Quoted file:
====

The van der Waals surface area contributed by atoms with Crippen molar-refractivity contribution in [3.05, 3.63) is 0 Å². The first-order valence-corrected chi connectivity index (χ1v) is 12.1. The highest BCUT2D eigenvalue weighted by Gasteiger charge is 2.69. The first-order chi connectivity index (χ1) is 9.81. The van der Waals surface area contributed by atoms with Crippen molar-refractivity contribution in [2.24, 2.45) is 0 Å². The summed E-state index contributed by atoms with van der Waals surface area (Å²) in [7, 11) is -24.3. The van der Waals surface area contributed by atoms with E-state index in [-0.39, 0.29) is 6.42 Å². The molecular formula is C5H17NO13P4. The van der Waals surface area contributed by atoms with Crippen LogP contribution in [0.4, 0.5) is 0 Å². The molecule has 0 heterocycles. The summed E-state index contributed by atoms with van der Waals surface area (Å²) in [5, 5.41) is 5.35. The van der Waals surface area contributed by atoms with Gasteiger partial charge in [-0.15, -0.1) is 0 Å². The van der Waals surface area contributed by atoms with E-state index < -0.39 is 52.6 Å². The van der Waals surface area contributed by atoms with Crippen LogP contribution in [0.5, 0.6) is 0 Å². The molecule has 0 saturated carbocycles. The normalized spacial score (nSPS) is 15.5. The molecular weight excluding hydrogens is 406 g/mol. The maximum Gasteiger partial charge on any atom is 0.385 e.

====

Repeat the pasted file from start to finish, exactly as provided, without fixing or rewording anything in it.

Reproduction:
The van der Waals surface area contributed by atoms with Crippen molar-refractivity contribution in [3.05, 3.63) is 0 Å². The first-order valence-corrected chi connectivity index (χ1v) is 12.1. The highest BCUT2D eigenvalue weighted by Gasteiger charge is 2.69. The first-order chi connectivity index (χ1) is 9.81. The van der Waals surface area contributed by atoms with Crippen molar-refractivity contribution in [2.24, 2.45) is 0 Å². The summed E-state index contributed by atoms with van der Waals surface area (Å²) in [7, 11) is -24.3. The van der Waals surface area contributed by atoms with E-state index in [-0.39, 0.29) is 6.42 Å². The molecular formula is C5H17NO13P4. The van der Waals surface area contributed by atoms with Crippen LogP contribution in [0.4, 0.5) is 0 Å². The molecule has 0 heterocycles. The summed E-state index contributed by atoms with van der Waals surface area (Å²) in [5, 5.41) is 5.35. The van der Waals surface area contributed by atoms with Gasteiger partial charge in [-0.15, -0.1) is 0 Å². The van der Waals surface area contributed by atoms with E-state index < -0.39 is 52.6 Å². The van der Waals surface area contributed by atoms with Crippen LogP contribution in [0.5, 0.6) is 0 Å². The molecule has 0 saturated carbocycles. The normalized spacial score (nSPS) is 15.5. The molecular weight excluding hydrogens is 406 g/mol. The maximum Gasteiger partial charge on any atom is 0.385 e.